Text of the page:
joined the ranks of the high-income economies in the space of a half-century (see Focus 2.5
later in the chapter on China™s economic successes in recent decades).

3 Accounting for income distribution
Income per capita values, as shown in Tables 2.1 or 2.2, are at best an imprecise measure of
the actual income received by any particular person, since they are only a simple average
derived by dividing total GNI or GDP by total population. The per capita income measure
does not provide any information about the dispersion of actual incomes around this mean.
It is thus helpful to also know something about the distribution of income in an economy
if one is to make reasonable sense of the average income figures. Table 2.3 provides income
distribution information on most of the countries in Table 2.1.
The first two columns show the shares of total income (or consumption) received by the
poorest 20 percent of the population (the lowest fifth or quintile of income earners) and for the
richest 20 percent (the highest quintile). The number of persons or families in each quintile is
the same in any nation, representing exactly one-fifth of all income recipients in that economy.
Also shown in the table in the third column is the ratio of the share of total income received
by the richest 20 percent of the population divided by the share of total income received by the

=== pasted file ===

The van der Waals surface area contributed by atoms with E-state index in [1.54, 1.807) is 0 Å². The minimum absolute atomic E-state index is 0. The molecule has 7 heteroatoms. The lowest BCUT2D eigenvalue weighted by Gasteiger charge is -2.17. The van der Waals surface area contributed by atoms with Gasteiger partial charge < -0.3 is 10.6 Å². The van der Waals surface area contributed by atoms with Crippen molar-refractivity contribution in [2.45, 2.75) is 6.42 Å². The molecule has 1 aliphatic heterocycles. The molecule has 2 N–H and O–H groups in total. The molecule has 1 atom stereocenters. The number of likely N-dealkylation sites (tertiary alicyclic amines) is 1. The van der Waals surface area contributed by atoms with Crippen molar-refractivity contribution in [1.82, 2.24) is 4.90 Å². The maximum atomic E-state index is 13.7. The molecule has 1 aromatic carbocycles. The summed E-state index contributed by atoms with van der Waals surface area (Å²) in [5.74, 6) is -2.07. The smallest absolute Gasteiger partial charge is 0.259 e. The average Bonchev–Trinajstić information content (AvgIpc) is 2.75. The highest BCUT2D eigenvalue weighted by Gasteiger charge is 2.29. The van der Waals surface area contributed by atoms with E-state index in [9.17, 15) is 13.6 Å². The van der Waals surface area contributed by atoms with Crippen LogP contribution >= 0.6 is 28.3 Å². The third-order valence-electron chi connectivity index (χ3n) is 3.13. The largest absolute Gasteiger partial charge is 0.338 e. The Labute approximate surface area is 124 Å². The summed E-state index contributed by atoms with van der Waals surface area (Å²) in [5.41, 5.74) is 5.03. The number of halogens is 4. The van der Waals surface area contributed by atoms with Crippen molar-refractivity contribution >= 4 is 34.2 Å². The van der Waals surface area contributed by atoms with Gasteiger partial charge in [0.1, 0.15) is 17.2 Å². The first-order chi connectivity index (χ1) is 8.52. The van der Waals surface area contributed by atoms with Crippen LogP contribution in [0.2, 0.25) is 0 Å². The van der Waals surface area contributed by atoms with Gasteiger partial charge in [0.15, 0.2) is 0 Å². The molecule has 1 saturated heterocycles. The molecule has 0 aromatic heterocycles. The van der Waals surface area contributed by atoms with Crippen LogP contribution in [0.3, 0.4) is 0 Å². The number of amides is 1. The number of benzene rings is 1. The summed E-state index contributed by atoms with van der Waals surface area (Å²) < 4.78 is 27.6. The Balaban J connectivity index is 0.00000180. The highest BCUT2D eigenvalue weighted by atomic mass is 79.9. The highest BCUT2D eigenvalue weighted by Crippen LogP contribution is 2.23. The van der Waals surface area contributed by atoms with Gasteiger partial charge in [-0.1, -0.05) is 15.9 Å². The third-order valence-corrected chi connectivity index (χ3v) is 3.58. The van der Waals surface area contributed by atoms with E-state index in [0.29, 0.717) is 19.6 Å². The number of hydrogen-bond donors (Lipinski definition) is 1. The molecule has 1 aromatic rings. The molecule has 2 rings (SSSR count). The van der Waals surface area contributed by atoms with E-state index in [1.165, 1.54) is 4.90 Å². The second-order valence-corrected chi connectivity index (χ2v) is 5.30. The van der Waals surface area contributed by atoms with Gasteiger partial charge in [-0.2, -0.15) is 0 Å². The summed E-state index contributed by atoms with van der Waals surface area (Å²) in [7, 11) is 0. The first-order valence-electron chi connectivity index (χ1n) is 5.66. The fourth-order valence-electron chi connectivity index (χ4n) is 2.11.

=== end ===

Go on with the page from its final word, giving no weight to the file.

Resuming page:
poorest 20 percent for each country. This tells us how many times larger the average income
of the richest 20 percent of the population is as a multiple of the average income of the poorest
20 percent of the population. The closer this number is to 1, the greater the degree of equality
between the lowest and highest income receivers, and the further away is the ratio from 1, the
greater the degree of relative inequality. In no country is this ratio very close to 1.
In only a few economies “ Bangladesh, Ethiopia, Pakistan, and Korea “ is the degree of
inequality between the richest and the poorest a multiple of 5 or less. In all countries, the
richest 20 percent of income recipients receive more of the total income than do the poorest
20 percent, since no economy, not even ostensibly communist China, where the income
distribution is worse than in the US, has anything approaching complete equality of income.
Thus, the average income of the richest 20 percent in all countries is higher, sometimes
significantly so, than that of the poorest fifth of the population.
Of the countries shown in Table 2.3, the richest 20 percent of the population in Botswana,
Brazil, and Guatemala receive at least 20 times the average income received by the poorest
Measuring economic growth and development 41
Table 2.3 Income distribution, selected economies
Richest 20%a Gini coefficent
Country Poorest 20% Richest 20%

Algeria (1995) 42.6 6.1
Argentina (2004) 3.1 55.4 7.9 51.3
Bangladesh (2000) 8.6 42.7 5.0 33.4
Botswana (1993) 3.2 65.1 20.3 60.5
Brazil (2004) 61.1 21.8 57.0
Chile (2003) 3.8 60.0 15.8 54.9
China (2004) 4.3 51.9 12.1 46.9
Côte d™Ivoire (2002) 5.2 50.7 9.8 44.6
Egypt (1999“2000) 8.6 43.6 5.1 29.5
Ethiopia (1999“2000) 9.1 39.4 4.3 25.5
Ghana (1998“99) 5.6 46.6 8.3 40.8
Guatemala (2002) 2.9 59.5 20.5 55.1
India (2004“05) 8.1 45.3 5.6 36.8